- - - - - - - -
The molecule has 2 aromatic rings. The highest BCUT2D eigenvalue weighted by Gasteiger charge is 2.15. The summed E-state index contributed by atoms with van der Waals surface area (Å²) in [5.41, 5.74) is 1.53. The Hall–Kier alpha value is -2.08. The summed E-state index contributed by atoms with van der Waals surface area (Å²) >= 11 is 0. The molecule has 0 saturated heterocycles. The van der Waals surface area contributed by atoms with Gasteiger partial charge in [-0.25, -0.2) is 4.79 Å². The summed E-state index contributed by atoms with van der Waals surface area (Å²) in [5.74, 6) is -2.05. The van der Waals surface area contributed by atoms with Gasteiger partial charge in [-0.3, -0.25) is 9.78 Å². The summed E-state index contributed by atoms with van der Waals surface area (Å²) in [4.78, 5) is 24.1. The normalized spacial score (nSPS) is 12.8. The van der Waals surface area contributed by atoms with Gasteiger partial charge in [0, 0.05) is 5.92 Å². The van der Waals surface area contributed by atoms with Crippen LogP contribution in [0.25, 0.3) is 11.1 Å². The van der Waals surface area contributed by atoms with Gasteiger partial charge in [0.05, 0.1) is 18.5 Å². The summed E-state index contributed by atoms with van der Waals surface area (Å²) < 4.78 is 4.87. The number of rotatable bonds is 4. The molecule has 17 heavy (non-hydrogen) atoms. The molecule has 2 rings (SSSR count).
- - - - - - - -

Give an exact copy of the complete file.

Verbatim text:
The molecule has 2 aromatic rings. The highest BCUT2D eigenvalue weighted by Gasteiger charge is 2.15. The summed E-state index contributed by atoms with van der Waals surface area (Å²) in [5.41, 5.74) is 1.53. The Hall–Kier alpha value is -2.08. The summed E-state index contributed by atoms with van der Waals surface area (Å²) >= 11 is 0. The molecule has 0 saturated heterocycles. The van der Waals surface area contributed by atoms with Gasteiger partial charge in [-0.25, -0.2) is 4.79 Å². The summed E-state index contributed by atoms with van der Waals surface area (Å²) in [5.74, 6) is -2.05. The van der Waals surface area contributed by atoms with Gasteiger partial charge in [-0.3, -0.25) is 9.78 Å². The summed E-state index contributed by atoms with van der Waals surface area (Å²) in [4.78, 5) is 24.1. The normalized spacial score (nSPS) is 12.8. The van der Waals surface area contributed by atoms with Gasteiger partial charge in [0, 0.05) is 5.92 Å². The van der Waals surface area contributed by atoms with Crippen LogP contribution in [0.25, 0.3) is 11.1 Å². The van der Waals surface area contributed by atoms with Gasteiger partial charge in [0.05, 0.1) is 18.5 Å². The summed E-state index contributed by atoms with van der Waals surface area (Å²) < 4.78 is 4.87. The number of rotatable bonds is 4. The molecule has 17 heavy (non-hydrogen) atoms. The molecule has 2 rings (SSSR count).